The ten studies that describe women’s agency in local peacebuilding suggest that women’s participation remains very limited and happens mainly at the local level. In most contexts, cultural and socioeconomic factors remain obstacles to the inclusion of women. Women are often depoliticized, framed through gender stereotypes, and restricted to local and informal peacebuilding initiatives. Furthermore, what is framed as women’s peacebuilding activities is, in fact, often service-delivery, such as providing support for victims of domestic violence, offering educational programs or working on food security. It appears that foreign donors have created a demand for women peacebuilding organizations, which encourages women grassroots organizations to rebrand their activities as peacebuilding. As a result, there is a conceptual mismatch between what both donors and grassroots organizations say they are doing (peacebuilding) and what local organizations do (service delivery).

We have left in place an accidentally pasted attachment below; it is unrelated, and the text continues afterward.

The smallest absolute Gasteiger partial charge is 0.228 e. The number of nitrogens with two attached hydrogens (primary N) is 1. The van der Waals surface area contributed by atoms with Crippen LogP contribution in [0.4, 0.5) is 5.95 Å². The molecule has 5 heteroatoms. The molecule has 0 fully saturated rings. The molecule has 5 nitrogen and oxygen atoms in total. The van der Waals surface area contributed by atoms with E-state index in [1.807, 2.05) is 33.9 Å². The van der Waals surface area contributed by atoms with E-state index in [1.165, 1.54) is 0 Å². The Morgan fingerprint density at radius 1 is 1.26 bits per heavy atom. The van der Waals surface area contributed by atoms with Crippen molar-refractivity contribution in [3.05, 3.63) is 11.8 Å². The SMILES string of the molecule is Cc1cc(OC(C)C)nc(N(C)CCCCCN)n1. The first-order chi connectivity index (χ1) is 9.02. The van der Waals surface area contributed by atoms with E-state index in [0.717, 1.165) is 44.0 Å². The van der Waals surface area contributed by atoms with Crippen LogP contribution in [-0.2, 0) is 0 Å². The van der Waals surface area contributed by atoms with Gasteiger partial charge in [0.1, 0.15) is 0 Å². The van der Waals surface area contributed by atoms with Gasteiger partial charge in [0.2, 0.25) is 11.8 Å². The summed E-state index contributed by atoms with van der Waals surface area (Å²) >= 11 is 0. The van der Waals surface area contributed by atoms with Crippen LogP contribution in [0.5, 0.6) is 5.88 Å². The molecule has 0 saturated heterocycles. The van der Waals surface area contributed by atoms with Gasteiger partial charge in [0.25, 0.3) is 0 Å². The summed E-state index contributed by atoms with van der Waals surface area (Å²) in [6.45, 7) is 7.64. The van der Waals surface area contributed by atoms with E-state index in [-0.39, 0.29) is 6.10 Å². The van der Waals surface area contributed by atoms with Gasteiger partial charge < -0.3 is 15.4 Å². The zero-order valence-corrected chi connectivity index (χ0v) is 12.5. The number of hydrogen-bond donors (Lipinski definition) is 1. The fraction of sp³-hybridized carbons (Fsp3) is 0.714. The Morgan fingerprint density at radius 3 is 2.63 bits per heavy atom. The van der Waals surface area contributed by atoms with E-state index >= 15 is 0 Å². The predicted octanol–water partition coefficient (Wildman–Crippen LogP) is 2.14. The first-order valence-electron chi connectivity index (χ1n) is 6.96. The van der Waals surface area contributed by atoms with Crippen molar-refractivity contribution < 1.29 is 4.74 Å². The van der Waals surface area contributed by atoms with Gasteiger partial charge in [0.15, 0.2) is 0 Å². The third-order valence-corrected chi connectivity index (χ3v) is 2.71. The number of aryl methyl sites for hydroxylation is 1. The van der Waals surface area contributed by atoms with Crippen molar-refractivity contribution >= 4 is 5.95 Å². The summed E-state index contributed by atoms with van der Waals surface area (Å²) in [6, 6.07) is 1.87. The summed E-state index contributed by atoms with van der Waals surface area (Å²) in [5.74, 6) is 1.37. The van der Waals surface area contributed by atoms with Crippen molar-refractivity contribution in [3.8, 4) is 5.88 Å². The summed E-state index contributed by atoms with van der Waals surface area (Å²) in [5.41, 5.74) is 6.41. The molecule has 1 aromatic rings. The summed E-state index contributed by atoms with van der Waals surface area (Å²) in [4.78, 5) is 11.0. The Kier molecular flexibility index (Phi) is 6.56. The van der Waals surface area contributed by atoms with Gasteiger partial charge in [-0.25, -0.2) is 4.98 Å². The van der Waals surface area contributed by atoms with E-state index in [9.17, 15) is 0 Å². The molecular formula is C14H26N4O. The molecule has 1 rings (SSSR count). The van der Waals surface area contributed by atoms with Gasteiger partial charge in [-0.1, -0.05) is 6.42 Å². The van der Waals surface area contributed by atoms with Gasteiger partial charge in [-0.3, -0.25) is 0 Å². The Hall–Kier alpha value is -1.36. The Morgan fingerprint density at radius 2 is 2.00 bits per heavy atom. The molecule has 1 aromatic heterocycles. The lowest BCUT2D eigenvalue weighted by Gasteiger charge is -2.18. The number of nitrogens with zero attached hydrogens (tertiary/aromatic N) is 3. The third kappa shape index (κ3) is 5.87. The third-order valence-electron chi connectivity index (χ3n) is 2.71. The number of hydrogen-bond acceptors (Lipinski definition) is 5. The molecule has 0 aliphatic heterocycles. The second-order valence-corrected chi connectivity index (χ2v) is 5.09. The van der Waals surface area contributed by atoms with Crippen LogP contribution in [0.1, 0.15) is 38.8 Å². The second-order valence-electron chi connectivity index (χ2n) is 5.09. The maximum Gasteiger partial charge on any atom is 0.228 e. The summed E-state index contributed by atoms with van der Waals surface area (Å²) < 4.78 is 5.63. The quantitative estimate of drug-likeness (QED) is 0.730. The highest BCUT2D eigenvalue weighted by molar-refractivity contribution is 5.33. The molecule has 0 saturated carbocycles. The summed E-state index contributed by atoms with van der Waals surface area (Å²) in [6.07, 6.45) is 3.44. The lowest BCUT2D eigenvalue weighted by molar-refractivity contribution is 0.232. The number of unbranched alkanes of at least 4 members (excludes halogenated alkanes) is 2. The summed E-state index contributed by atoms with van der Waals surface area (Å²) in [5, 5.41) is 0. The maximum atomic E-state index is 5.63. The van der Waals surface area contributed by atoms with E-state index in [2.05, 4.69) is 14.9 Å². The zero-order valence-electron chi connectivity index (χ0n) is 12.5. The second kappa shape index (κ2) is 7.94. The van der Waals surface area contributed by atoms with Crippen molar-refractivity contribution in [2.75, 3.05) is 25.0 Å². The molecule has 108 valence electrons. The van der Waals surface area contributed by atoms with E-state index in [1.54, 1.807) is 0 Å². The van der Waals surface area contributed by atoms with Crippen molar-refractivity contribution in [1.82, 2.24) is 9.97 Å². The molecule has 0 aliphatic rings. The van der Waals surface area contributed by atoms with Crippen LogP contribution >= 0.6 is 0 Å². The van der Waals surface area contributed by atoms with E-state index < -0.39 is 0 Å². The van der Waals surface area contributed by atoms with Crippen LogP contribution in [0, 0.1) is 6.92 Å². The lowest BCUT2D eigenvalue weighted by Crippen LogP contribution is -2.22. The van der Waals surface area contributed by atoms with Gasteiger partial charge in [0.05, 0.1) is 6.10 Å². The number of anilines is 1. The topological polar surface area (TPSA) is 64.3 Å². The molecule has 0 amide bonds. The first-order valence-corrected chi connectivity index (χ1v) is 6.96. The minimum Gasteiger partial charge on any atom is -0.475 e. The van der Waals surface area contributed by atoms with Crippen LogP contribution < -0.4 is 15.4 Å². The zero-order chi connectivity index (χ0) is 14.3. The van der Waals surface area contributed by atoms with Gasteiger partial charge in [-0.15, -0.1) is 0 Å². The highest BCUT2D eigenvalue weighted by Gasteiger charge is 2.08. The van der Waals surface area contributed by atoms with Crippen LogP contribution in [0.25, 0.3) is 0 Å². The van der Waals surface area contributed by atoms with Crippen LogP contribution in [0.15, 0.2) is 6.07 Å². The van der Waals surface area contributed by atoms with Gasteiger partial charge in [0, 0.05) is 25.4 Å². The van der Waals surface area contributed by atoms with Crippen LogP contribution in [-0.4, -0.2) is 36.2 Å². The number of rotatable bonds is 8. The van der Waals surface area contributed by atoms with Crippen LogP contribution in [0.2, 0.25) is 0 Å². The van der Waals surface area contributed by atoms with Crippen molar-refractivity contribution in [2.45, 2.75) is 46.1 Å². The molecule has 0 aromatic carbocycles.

Only two studies investigate the “better peacekeeping” claim. The alleged instrumental benefits of women’s peacekeeping are usually theorized to happen when women peacekeepers interact with the local population. It is often assumed that peacekeeping becomes more effective since women are less threatening than men, they more easily gain the trust of the local population, they are effective at information gathering, and their participation can bestow legitimacy on peacekeeping. Neither of the two studies provides evidence that female peacekeepers can make peacekeeping more effective. Both studies show that there is generally limited interaction between peacekeepers and the local population and that female peacekeepers interact with the local population even more rarely than male peacekeepers, especially in societies where traditional values prevent women from participating in public life. It is therefore not surprising that neither study found that women increase the operational effectiveness of peacekeeping missions.